As we speak there’s about an hour to go on the Saturday Night Live 40th anniversary special, and while the parade of former cast members has been fun in a nostalgic way, the show itself feels like the Oscars without them giving out awards. There have been a lot of moments when you had to wonder why they decided to spend time on that rather than something a little more worthwhile. Dan Aykroyd looking like someone’s uncle acting out the Bass-O-Matic sketch? Miley Cyrus covering Paul Simon when Paul Simon is actually in attendance? Celebrities showing up to do impersonations of old characters? It’s like the decided this thing should be three and a half hours long before they actually had three and a half hours worth of material.
Or, basically, a typical episode of SNL lately.
SNL is a lot like Doctor Who; whoever was your first is usually who you love most. And while I’m not blind to the fact the original Not Ready for Prime Time Players didn’t bat .1000, there’s something about how they embraced the pre-sanitized New York City of their era. There was a dirty, sweat-soaked feel to the show back then, when it hadn’t become an institution, and wasn’t yet a platform for whatever star had a movie coming out, or whatever musical act had just released a new album. It stumbled from time to time as it tried to find its way, but the missteps were part of a thrilling growth, and so we forgave them. I never really saw them in their natural environment on Saturday nights — I was too young to make it up that late — but I would catch the reruns NBC packaged for prime time, and they were a huge part of my formative years, along with Monty Python on PBS (who did their own best to tweak what they saw had become of television).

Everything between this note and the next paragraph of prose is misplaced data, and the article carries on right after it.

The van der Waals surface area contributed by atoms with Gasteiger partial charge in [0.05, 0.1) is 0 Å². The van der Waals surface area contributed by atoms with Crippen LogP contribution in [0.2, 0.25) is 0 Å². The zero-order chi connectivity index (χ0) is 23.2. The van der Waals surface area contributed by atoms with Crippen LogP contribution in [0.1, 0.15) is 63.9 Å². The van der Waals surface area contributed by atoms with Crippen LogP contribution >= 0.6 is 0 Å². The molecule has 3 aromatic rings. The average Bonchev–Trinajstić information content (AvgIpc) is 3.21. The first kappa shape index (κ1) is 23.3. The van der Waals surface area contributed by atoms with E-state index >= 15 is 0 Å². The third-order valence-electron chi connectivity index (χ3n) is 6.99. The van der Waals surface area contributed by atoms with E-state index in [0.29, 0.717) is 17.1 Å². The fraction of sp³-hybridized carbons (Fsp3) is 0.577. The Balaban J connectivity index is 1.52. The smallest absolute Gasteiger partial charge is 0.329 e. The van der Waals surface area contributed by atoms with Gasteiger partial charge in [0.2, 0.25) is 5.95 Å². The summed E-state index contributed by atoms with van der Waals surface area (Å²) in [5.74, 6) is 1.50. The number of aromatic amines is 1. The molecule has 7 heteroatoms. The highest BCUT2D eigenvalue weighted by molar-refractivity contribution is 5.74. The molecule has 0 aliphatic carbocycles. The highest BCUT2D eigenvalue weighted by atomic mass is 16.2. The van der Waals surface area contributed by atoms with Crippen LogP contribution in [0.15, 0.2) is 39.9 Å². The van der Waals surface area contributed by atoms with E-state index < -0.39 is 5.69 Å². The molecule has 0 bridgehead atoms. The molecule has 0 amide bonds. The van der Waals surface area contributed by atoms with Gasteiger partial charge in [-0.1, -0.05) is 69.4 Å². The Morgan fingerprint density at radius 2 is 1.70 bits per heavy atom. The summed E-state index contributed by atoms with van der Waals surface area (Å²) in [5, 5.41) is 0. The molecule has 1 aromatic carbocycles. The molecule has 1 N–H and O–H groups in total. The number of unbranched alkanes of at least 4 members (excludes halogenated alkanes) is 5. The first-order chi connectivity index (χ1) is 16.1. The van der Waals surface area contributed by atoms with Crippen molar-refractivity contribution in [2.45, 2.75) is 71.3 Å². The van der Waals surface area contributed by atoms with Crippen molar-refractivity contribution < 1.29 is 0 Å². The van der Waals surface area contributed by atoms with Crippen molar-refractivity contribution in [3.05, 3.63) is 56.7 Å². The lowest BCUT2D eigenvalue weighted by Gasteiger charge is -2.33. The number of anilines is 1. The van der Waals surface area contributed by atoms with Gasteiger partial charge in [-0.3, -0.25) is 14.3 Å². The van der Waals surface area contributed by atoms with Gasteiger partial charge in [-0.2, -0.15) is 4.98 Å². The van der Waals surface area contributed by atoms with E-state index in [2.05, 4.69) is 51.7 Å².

I sort of drifted away from SNL for a while — David Letterman had stolen away the late night crown for me and my friends — but the all-star team of Billy Crystal, Christopher Guest and Martin Short drew me back, and I stuck with it all the way through college. Those will always be the Phil Hartman years from me; although he wasn’t the biggest star on the show, it always felt like he was the backbone of it, the guy who could play any position and even pitch a few innings of relief if you needed him to.
His departure seemed to usher in a dumbing down of the show for me, when the likes of Spade and Sandler started taking over, and the comedy really didn’t speak to me. But by that point, the show was on rails, too big to fail, and now, aside from the Tina Fey years, I find myself watching more because it’s usually the most interesting thing on that time of night, not out of any devotion. It’s become too big to fail, the kind of thing that makes the news for parodying something that any self-respecting comedy show should parody. But it feels almost like homework, something you have to watch so you can keep up with the conversation the next day.
Which brings me back to the anniversary special, which just wrapped up a set from Kanye West, who, while a talented performer, isn’t someone I inherently associate with SNL in the slightest. But I want to make sure I get all the jokes tomorrow, so here I am, smiling at the nods my casts, cringing as they’re juxtaposed with everyone else’s. Then again, there’s probably someone wondering why all these old people are taking time away from Jimmy Fallon. And so it goes.